This autobiographical narrative is told by Warda herself, looking back on her life, her struggles, and the people who helped her along the way. The book doesn’t just tell Warda’s story though. It tells the story of her family, the many countries she’s called home, and of how war and turmoil can tear apart families and dreams.
We begin with Warda’s father, learning about this own struggle for an education in the face of many obstacles. We learn about his passion for education and his drive to both obtain his own education and ensure his daughter’s. We also meet Warda’s grandfather: an old-fashioned man, a farmer, someone who knows his place and what he believes to be the place of others in the family. Then we meet Warda.
Warda was born in Saudi Arabia to Somali parents, but due to lack of opportunity and discrimination, Warda ends up moving all over Africa living with different family members, meeting new people, and receiving a different kind of education everywhere she goes. From farming to Islamic studies to eventually pursuing an education in the United States, Warda’s adventure is full of excitement and turmoil, but she never gives up.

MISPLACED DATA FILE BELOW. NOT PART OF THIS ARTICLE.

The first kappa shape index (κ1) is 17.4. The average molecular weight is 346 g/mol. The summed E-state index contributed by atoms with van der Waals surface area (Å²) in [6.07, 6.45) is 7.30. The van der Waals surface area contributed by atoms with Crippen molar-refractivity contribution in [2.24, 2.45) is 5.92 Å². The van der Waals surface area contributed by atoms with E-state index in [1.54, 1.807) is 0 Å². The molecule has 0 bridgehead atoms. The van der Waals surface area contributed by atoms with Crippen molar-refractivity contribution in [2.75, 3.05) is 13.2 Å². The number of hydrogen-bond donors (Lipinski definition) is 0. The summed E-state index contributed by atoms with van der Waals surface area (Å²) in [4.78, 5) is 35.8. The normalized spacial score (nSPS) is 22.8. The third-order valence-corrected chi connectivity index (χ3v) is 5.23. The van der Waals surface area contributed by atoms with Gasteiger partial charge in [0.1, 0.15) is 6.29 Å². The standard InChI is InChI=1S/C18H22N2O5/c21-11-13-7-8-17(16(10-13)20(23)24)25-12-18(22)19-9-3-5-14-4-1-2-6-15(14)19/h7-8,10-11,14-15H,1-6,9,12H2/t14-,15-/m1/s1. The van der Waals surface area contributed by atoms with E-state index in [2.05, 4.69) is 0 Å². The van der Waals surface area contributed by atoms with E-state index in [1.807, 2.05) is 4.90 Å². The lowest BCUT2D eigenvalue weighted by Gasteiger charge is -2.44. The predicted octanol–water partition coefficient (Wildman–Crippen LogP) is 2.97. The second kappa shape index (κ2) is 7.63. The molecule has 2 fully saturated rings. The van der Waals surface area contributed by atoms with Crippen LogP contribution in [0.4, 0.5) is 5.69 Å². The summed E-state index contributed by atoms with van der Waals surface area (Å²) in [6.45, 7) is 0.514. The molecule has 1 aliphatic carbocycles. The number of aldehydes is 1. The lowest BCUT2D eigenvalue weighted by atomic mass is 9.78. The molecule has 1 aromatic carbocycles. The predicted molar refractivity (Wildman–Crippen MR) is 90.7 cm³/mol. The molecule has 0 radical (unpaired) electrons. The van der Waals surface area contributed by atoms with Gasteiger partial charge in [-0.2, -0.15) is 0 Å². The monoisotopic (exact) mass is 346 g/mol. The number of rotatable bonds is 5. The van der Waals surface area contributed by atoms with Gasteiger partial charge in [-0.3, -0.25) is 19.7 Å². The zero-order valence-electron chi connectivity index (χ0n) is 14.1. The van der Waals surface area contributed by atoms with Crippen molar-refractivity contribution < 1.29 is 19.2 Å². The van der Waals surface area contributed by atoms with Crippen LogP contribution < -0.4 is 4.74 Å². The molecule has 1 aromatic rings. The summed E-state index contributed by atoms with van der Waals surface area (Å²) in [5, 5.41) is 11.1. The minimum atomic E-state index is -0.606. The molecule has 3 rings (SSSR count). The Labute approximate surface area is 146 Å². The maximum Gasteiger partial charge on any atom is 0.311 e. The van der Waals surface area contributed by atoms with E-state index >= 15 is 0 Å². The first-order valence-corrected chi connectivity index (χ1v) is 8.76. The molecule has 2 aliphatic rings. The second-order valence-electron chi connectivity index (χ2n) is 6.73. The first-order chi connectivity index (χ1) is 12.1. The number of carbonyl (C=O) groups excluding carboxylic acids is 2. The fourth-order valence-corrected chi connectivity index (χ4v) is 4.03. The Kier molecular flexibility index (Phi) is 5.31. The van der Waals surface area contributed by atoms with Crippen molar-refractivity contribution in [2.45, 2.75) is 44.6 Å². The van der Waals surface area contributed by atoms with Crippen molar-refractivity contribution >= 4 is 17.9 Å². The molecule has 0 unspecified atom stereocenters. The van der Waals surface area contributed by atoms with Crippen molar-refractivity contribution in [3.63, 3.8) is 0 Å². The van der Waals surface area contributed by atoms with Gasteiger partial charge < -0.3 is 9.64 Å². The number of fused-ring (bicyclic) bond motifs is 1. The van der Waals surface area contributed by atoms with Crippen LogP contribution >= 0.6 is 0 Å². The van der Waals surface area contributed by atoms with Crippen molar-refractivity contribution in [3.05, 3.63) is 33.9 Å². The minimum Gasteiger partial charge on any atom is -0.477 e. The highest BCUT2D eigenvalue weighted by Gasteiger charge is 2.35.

Just in time for World Refugee Day, Warda is a memoir for anyone who wants to read a book that provides new perspectives, offers a unique lens through which to view the world, and that steps outside of traditional memoir storytelling. Warda illuminates the many inequities refugees face not only to survive but to maintain their wellbeing, peace of mind, and even the simplest of human rights: for families to remain together.
Published by Beaver’s Pond Press in December 2020, Warda: My Journey from the Horn of Africa to a College Education by Warda Mohamed Abdullahi is available for purchase now.
FTC Disclaimer: This book was given to me in return for a fair and honest review of the text.